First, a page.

CLEVELAND — As we’ve seen, one of the side effects of COVID-19 is financial loss. It appears furniture stores fall into that category, too, much to the chagrin of customers.
Levin Furniture was already struggling financially, and then coronavirus affected everything. Some customers are now wondering what hit them.
“I gave them my money in good faith and I want my money back in good faith,” said Danny Wyatt, 57, from Elyria. He bought about $2,800 worth of furniture from the Avon Levin Store in late February and early March.
The delivery was supposed to be “ASAP” according to Wyatt’s paperwork. “I called and they said well, since the coronavirus came up that… it’ll be a little late,” Wyatt explained. Wyatt said they pushed his delivery from March to April, but, in April, they closed their doors. Levin filed for Chapter 7 bankruptcy.
“They didn’t send no letters warning the people or anything,” said a frustrated Wyatt.
Elissa Hagwood, 37, from Cleveland has a similar story. She bought $2,100 worth of furniture from Levin, but in her case they set up the delivery. “That same day they called and canceled,” said Hagwood. “And said they couldn’t deliver it. They had to cancel because of COVID-19 shutdown.”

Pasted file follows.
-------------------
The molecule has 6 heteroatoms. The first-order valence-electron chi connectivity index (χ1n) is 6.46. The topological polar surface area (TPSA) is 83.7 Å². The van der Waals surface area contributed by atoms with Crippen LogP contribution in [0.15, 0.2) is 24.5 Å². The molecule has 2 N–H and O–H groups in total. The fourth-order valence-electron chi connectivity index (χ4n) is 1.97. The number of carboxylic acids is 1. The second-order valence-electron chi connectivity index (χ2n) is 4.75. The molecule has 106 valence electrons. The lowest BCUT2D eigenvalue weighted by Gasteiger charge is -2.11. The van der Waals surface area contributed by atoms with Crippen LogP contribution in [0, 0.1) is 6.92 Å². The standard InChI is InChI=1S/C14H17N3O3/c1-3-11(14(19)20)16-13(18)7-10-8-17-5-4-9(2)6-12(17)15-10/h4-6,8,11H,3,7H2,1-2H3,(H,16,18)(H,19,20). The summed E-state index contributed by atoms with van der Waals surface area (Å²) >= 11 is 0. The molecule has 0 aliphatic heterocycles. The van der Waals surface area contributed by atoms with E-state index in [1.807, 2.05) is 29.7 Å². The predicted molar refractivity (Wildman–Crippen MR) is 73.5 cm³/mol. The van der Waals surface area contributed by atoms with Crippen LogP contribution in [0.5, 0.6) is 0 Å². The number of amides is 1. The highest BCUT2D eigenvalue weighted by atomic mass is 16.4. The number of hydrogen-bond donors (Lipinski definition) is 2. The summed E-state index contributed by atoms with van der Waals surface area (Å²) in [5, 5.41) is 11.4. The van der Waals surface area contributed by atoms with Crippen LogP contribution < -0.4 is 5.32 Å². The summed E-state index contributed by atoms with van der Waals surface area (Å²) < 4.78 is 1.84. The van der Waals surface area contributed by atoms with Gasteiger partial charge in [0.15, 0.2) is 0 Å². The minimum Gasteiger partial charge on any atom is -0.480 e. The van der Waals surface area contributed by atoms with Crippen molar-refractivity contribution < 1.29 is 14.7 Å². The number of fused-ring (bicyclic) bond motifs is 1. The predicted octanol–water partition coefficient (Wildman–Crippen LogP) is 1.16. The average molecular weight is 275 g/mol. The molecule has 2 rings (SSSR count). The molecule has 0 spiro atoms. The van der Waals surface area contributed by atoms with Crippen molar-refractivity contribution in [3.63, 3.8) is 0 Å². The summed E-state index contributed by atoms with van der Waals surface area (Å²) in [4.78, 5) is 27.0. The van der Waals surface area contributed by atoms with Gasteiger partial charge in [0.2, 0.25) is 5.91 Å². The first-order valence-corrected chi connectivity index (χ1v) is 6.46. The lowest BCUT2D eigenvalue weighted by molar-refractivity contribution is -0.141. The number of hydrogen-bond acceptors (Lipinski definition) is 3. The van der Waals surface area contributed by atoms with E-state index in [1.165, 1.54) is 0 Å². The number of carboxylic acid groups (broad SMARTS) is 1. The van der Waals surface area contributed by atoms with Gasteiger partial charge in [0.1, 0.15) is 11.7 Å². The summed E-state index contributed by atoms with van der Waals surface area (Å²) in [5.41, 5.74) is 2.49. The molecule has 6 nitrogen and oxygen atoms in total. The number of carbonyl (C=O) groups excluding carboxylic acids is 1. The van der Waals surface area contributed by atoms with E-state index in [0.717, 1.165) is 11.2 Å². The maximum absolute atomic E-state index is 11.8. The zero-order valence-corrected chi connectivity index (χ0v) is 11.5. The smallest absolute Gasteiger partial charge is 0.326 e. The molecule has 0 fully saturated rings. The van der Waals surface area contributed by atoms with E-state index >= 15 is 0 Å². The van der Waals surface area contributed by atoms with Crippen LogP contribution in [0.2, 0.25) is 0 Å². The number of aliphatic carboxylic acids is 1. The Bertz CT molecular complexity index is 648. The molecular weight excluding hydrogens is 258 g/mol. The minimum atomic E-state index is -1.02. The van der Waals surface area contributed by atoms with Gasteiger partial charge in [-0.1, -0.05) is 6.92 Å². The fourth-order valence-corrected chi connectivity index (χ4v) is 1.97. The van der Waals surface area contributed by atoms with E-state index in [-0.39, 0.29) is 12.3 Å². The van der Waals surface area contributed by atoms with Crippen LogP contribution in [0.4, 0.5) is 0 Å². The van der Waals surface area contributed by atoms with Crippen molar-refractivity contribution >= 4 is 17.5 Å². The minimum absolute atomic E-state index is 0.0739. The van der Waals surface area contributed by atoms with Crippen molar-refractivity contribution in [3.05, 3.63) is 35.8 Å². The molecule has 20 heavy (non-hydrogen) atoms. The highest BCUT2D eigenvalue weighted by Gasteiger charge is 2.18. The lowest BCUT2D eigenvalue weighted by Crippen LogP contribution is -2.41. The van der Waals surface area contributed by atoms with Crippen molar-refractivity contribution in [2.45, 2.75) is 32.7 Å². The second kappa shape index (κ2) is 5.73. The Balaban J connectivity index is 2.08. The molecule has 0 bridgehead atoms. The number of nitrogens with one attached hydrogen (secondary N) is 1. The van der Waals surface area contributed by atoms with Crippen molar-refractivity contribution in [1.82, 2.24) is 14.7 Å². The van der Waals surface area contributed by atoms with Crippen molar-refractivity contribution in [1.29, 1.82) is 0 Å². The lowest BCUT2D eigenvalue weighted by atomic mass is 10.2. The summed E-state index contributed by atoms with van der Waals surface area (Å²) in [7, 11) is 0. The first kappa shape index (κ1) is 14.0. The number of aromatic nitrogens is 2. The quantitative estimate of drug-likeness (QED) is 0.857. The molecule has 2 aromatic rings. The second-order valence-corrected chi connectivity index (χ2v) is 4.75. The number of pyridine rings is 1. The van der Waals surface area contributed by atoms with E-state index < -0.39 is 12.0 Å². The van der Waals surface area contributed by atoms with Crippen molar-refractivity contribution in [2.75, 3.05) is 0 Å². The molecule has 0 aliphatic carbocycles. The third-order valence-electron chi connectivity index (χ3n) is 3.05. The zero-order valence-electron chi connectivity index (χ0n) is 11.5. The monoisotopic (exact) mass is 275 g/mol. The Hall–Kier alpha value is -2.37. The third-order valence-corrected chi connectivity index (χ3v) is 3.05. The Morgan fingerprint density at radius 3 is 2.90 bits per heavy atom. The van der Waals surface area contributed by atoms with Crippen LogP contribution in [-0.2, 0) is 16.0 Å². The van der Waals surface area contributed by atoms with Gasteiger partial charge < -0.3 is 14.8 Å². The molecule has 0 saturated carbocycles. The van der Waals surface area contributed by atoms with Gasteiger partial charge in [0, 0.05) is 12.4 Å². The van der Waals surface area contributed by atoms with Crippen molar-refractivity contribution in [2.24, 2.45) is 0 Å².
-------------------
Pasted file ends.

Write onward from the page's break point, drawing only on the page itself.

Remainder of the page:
“It’s difficult when a company has gone out of business,” said Sue McConnell. She’s the President and CEO of the Better Business Bureau Serving Greater Cleveland. She told us consumers don’t have many options when it comes to bankrupt businesses except the courts and contacting the state. “You could be bringing to the attention of the attorney general that they need to look into this,” said McConnell.
We checked with the Ohio Attorney General’s Office. Nearly 100 people from across the state have filed complaints against Levin — many from Northeast Ohio.
It’s something McConnell said we might have to get used to after COVID-19. “It’s quite possible that, unfortunately, more companies will not survive,” she told us.
We contacted Levin Headquarters and the attorneys handling the bankruptcy. Neither wanted to answer our questions.
Too bad for Hagwood’s $2,100. “That’s a nice chunk of change right there,” she said, adding that she now has to spend more money buying other furniture to set up her new apartment.
But it’s even worse for Wyatt’s $2,800. At least Hagwood still has a job.
“Well, it means a lot to me because I’m not working anymore,” Wyatt said. “So, every little bit helps and I need my money back.”
Wyatt said he’s been told going through the courts could take one to two years to get his money back. However, within the last week, the Pittsburgh Post Gazette reported former owner Robert Levin is making a play to buy at least some of the stores back soon and hopefully give people like Wyatt and Hagwood their money back, plus a 20% store credit.
We’ll keep an eye on it for you.